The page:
THE NEW YORK TIMES, WALL STREET JOURNAL (USA), LE PARISIEN, LE FIGARO, LE MONDE (France)
NEW YORK – Dominique Stauss-Kahn and the hotel maid who accused him of sexual assault in New York last year have reached a settlement in the lawsuit she brought against him, people with knowledge of the matter said Thursday, reports The New York Times.
This deal would put an end to the infamous case that forced Strauss-Kahn’s resignation as head of the International Monetary Fund and ended his French presidential ambitions.
It should be finalized next week as lawyers for the plaintiff, Nafissatou Diallo, and Mr. Strauss-Kahn are expected to appear before the judge sometime next week or shortly thereafter, reports the Wall Street Journal. No official court date has been scheduled.
Details of the deal are expected to be subject to a confidentiality agreement but sources close to Strauss-Kahn say the maid could receive as much $6 million from the former IMF head, reports Le Monde.
Photo Guillaume Paumier
The head of the French Socialist Party, Harlem Désir, praised the settlement, noting that "the procedure had been painful for everyone," reports Le Parisien. "If this case can come to end, we are happy for him," he said.
Most French media outlets underlined the differences between the French and the U.S. justice systems, stressing that "90% of civil cases end up with financial agreements," reports Le Figaro. "This is how justice works in the United States. It may leave some frustrated as we will never know the truth."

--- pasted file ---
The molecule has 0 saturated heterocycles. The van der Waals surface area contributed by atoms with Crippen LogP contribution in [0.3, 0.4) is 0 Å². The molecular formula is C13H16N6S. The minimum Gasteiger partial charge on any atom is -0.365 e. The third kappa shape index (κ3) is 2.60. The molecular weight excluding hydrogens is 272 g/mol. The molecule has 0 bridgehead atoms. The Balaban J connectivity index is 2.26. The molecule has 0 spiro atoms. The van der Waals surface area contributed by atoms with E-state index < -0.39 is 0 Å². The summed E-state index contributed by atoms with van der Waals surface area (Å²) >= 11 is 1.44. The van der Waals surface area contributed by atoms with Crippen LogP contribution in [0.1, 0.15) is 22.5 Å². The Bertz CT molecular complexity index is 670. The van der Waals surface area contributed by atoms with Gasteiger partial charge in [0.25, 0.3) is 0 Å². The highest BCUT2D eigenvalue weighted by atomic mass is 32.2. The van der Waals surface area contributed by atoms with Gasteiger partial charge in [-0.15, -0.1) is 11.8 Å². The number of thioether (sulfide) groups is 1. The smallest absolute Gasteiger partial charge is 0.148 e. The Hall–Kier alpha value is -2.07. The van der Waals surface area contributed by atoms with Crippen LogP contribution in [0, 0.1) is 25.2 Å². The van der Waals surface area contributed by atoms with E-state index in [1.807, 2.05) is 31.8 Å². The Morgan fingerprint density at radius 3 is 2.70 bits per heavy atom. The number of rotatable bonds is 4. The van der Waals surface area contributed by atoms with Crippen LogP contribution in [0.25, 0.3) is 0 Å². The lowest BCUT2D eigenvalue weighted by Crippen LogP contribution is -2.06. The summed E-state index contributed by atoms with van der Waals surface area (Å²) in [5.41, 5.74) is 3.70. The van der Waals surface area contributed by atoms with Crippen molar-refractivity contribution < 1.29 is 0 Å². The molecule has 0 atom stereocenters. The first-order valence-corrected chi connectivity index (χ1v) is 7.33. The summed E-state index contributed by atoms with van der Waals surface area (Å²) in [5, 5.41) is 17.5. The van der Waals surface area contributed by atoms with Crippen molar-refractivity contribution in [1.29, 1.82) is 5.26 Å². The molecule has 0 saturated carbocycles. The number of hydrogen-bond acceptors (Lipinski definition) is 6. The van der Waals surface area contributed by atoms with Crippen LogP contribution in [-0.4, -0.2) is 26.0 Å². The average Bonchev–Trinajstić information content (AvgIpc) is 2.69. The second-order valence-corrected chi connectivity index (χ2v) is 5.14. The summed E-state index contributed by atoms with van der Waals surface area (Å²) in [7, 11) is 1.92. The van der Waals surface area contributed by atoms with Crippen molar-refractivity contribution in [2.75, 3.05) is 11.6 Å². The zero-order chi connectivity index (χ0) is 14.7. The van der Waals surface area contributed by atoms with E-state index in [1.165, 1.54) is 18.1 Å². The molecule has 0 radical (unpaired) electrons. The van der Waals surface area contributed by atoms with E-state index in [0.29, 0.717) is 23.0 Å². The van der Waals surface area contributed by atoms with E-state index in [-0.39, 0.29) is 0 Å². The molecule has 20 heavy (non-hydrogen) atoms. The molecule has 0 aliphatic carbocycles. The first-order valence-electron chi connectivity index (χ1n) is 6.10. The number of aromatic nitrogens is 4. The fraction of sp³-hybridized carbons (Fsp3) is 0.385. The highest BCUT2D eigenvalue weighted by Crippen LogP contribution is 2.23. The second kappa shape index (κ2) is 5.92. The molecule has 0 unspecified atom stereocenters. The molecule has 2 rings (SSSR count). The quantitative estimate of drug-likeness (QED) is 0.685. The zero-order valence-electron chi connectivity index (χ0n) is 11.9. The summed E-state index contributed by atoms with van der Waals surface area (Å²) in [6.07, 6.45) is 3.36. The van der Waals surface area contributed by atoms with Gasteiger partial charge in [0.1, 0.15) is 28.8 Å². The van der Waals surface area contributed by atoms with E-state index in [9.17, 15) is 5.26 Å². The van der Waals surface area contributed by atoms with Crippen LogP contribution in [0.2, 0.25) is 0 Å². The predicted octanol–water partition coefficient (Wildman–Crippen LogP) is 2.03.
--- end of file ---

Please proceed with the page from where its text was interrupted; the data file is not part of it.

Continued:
L'argent règle tout les problème n'est ce pas ? #DSK— Matis Benedetto (@MatisBenedetto) November 30, 2012
["Money solves all problems, doesn'it? #DSK]
Mr. Strauss-Kahn was arrested on May 14, 2011 after Ms. Diallo, a 33-year-old hotel maid, told police that he attacked and raped her when she entered his room on the 28th floor of the Sofitel Hotel in Midtown Manhattan to clean it.
Six days later the 63-year-old French national resigned from the IMF "in disgrace." But the case fell apart in the weeks after the indictment, "as prosecutors began to have concerns about the housekeeper’s credibility," says the New York Times.
Mr. Strauss-Kahn said sex with Ms. Diallo was consensual while she refered to the event a a “violent and sadistic attack” that humiliated and degraded her, and robbed her “of her dignity as a woman."
The former head of the IMF also has legal troubles in France, where he was charged in October 2011 with participating in an organized prostitution ring in the northern city of Lille.
Earlier this year Mr Strauss-Kahn separated from his wife of some 21 years, U.S.-born French journalist Anne Sinclair.